From this State budget the Government has delivered laptops for high school teachers and there have been upgrades in other schools. Clearly, those core essential services and the delivery of things such as a lower ratio of students to teachers in kindergarten and year 1 are the reasons that students in New South Wales have done so well in the NAPLAN tests. It was fantastic to see how well students in my electorate did in year 9 NAPLAN tests. We can proudly hold our heads up in New South Wales and look at our students and our fantastic teachers and give them a big tick for the way in which education is delivered in this State.
I turn to another major part of our budget—health services. I hear a lot of comment from the Opposition about health services across New South Wales. Today, after 15 years of Labor government, Nepean Hospital is unrecognisable—it is a totally different hospital. Nepean Hospital has been rebuilt and it provides far more services. It has been transformed and it continues to be transformed. The major investments the Government has made in Nepean Hospital have turned it into a hospital that is new, modern and responsive to its community. Easy access to psychiatric emergency care services and other emergency services for people who present at the hospital is a major step forward. The oncology unit, the intensive care unit and the neonatal intensive care unit for babies show that Nepean Hospital is very different from 15 years ago—it is unrecognisable.
Fortunately and unfortunately, I have had a lot to do with Nepean Hospital in the last 12 months with something like three admissions of members of my family. I say fortunately because one of the admissions was to the labour ward for the delivery of my first grandchild, a lovely son, whose mother delivered after being there for half an hour. It was a very quick delivery and the nursing staff were very proud of her, and she was very proud of herself after delivering a bouncing baby boy—I just had to get that on the record at some point during my parliamentary career. Other admissions have not been as good, but from my experience this year of being in a hospital—one that has been maligned in this place, that is, Port Macquarie hospital—I found the service to be excellent.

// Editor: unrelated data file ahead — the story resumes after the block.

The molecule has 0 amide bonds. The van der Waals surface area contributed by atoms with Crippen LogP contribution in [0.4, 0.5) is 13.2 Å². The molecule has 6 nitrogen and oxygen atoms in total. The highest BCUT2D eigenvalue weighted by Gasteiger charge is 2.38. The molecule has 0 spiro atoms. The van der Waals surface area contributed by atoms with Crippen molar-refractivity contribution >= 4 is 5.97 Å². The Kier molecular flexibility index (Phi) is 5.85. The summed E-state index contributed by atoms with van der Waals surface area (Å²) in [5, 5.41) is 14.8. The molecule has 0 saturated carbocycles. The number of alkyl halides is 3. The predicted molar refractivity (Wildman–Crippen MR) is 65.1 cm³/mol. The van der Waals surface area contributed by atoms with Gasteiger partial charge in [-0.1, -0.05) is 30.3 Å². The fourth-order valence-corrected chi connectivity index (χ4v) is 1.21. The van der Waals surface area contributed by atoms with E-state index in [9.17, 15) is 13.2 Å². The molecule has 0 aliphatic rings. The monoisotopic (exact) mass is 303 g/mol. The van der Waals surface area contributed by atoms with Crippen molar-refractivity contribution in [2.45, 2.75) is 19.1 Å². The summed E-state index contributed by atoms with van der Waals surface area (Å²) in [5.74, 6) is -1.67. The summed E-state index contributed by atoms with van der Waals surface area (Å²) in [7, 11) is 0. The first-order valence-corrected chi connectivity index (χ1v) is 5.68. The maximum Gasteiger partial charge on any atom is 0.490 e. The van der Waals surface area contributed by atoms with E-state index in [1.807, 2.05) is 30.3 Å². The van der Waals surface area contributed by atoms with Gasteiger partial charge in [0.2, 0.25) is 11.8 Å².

Having been referred to the hospital after visiting a doctor and having to have a minor operation four hours later, I found the service to be just incredible, and the follow-up for me from the surgical unit at Port Macquarie back to the seat of Mulgoa was excellent. What we are talking about is a world-class hospital system. I am as well aware as the next person that there are hiccups, but when I talk to my constituents who have had the experience of going to hospital, by and large, although it is often traumatic for them because of the nature of illness, they say that they had great service and the practitioners and nurses were terrific.